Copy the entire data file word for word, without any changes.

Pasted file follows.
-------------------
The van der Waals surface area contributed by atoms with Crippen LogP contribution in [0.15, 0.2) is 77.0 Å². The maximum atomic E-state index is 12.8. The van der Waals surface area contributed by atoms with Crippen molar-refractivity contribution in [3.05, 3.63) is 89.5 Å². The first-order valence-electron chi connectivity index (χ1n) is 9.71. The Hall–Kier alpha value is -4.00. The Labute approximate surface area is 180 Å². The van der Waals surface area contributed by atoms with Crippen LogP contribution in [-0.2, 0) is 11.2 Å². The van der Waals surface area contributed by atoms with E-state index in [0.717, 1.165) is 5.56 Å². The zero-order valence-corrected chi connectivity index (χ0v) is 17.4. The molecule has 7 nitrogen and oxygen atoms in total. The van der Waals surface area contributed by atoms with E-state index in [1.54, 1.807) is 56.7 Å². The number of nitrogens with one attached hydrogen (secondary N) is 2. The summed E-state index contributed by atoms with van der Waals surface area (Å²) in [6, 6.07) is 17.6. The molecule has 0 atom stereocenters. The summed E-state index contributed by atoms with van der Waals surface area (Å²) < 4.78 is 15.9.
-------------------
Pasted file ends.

The van der Waals surface area contributed by atoms with Crippen LogP contribution in [0.15, 0.2) is 77.0 Å². The maximum atomic E-state index is 12.8. The van der Waals surface area contributed by atoms with Crippen molar-refractivity contribution in [3.05, 3.63) is 89.5 Å². The first-order valence-electron chi connectivity index (χ1n) is 9.71. The Hall–Kier alpha value is -4.00. The Labute approximate surface area is 180 Å². The van der Waals surface area contributed by atoms with Crippen LogP contribution in [-0.2, 0) is 11.2 Å². The van der Waals surface area contributed by atoms with E-state index in [0.717, 1.165) is 5.56 Å². The zero-order valence-corrected chi connectivity index (χ0v) is 17.4. The molecule has 7 nitrogen and oxygen atoms in total. The van der Waals surface area contributed by atoms with E-state index in [1.54, 1.807) is 56.7 Å². The number of nitrogens with one attached hydrogen (secondary N) is 2. The summed E-state index contributed by atoms with van der Waals surface area (Å²) in [6, 6.07) is 17.6. The molecule has 0 atom stereocenters. The summed E-state index contributed by atoms with van der Waals surface area (Å²) < 4.78 is 15.9.